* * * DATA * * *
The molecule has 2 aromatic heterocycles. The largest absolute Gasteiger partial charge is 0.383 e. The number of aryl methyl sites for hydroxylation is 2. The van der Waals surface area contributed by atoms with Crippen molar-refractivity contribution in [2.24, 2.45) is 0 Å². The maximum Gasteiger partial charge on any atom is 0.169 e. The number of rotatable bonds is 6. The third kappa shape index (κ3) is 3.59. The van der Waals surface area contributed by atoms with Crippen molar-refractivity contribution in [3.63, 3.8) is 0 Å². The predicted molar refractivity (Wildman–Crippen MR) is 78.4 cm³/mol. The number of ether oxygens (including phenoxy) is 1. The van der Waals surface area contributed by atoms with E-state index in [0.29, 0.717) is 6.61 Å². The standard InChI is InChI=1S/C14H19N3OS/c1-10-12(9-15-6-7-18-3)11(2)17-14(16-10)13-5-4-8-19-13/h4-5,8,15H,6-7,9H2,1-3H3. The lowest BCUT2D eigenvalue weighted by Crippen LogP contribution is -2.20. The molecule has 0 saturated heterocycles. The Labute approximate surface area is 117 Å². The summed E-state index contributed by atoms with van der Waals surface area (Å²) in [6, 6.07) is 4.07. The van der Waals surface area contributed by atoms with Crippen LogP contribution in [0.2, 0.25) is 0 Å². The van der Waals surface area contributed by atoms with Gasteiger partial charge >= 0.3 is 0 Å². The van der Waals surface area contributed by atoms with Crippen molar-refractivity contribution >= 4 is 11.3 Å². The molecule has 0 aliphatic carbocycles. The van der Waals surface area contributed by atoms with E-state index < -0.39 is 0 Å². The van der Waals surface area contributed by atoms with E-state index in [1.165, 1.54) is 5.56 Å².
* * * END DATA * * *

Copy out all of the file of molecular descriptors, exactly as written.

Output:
The molecule has 2 aromatic heterocycles. The largest absolute Gasteiger partial charge is 0.383 e. The number of aryl methyl sites for hydroxylation is 2. The van der Waals surface area contributed by atoms with Crippen molar-refractivity contribution in [2.24, 2.45) is 0 Å². The maximum Gasteiger partial charge on any atom is 0.169 e. The number of rotatable bonds is 6. The third kappa shape index (κ3) is 3.59. The van der Waals surface area contributed by atoms with Crippen molar-refractivity contribution in [3.63, 3.8) is 0 Å². The predicted molar refractivity (Wildman–Crippen MR) is 78.4 cm³/mol. The number of ether oxygens (including phenoxy) is 1. The van der Waals surface area contributed by atoms with E-state index in [0.29, 0.717) is 6.61 Å². The standard InChI is InChI=1S/C14H19N3OS/c1-10-12(9-15-6-7-18-3)11(2)17-14(16-10)13-5-4-8-19-13/h4-5,8,15H,6-7,9H2,1-3H3. The lowest BCUT2D eigenvalue weighted by Crippen LogP contribution is -2.20. The molecule has 0 saturated heterocycles. The Labute approximate surface area is 117 Å². The summed E-state index contributed by atoms with van der Waals surface area (Å²) in [6, 6.07) is 4.07. The van der Waals surface area contributed by atoms with Crippen LogP contribution in [0.2, 0.25) is 0 Å². The van der Waals surface area contributed by atoms with Gasteiger partial charge >= 0.3 is 0 Å². The van der Waals surface area contributed by atoms with Crippen molar-refractivity contribution >= 4 is 11.3 Å². The molecule has 0 aliphatic carbocycles. The van der Waals surface area contributed by atoms with E-state index < -0.39 is 0 Å². The van der Waals surface area contributed by atoms with E-state index in [1.165, 1.54) is 5.56 Å².